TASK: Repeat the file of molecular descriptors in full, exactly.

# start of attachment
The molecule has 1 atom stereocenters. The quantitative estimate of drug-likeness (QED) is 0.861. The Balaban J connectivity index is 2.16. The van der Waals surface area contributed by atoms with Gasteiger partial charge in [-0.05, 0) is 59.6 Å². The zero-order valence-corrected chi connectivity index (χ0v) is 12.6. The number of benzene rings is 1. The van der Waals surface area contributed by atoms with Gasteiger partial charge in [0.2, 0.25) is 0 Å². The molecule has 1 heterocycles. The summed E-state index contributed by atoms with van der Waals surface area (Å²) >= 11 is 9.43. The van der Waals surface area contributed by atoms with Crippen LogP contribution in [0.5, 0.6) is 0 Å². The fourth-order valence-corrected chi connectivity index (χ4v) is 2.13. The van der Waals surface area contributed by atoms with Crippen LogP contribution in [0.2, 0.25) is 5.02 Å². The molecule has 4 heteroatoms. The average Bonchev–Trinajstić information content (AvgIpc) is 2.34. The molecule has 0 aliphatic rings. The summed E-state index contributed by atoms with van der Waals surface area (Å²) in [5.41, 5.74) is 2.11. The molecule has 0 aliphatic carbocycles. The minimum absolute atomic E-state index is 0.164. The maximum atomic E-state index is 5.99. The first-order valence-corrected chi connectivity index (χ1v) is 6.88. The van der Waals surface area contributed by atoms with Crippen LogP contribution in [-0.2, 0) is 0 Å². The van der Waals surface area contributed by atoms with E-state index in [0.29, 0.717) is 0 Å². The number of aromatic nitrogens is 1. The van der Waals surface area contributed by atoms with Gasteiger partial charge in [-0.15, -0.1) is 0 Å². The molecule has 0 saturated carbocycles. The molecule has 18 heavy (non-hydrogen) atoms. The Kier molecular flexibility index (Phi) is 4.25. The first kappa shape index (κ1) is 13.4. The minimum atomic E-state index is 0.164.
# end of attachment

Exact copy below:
The molecule has 1 atom stereocenters. The quantitative estimate of drug-likeness (QED) is 0.861. The Balaban J connectivity index is 2.16. The van der Waals surface area contributed by atoms with Gasteiger partial charge in [-0.05, 0) is 59.6 Å². The zero-order valence-corrected chi connectivity index (χ0v) is 12.6. The number of benzene rings is 1. The van der Waals surface area contributed by atoms with Gasteiger partial charge in [0.2, 0.25) is 0 Å². The molecule has 1 heterocycles. The summed E-state index contributed by atoms with van der Waals surface area (Å²) >= 11 is 9.43. The van der Waals surface area contributed by atoms with Crippen LogP contribution in [0.5, 0.6) is 0 Å². The fourth-order valence-corrected chi connectivity index (χ4v) is 2.13. The van der Waals surface area contributed by atoms with Crippen LogP contribution in [0.2, 0.25) is 5.02 Å². The molecule has 4 heteroatoms. The average Bonchev–Trinajstić information content (AvgIpc) is 2.34. The molecule has 0 aliphatic rings. The summed E-state index contributed by atoms with van der Waals surface area (Å²) in [5.41, 5.74) is 2.11. The molecule has 0 aliphatic carbocycles. The minimum absolute atomic E-state index is 0.164. The maximum atomic E-state index is 5.99. The first-order valence-corrected chi connectivity index (χ1v) is 6.88. The van der Waals surface area contributed by atoms with Crippen LogP contribution in [-0.2, 0) is 0 Å². The van der Waals surface area contributed by atoms with E-state index in [0.29, 0.717) is 0 Å². The number of aromatic nitrogens is 1. The van der Waals surface area contributed by atoms with Gasteiger partial charge in [-0.15, -0.1) is 0 Å². The molecule has 0 saturated carbocycles. The molecule has 18 heavy (non-hydrogen) atoms. The Kier molecular flexibility index (Phi) is 4.25. The first kappa shape index (κ1) is 13.4. The minimum atomic E-state index is 0.164.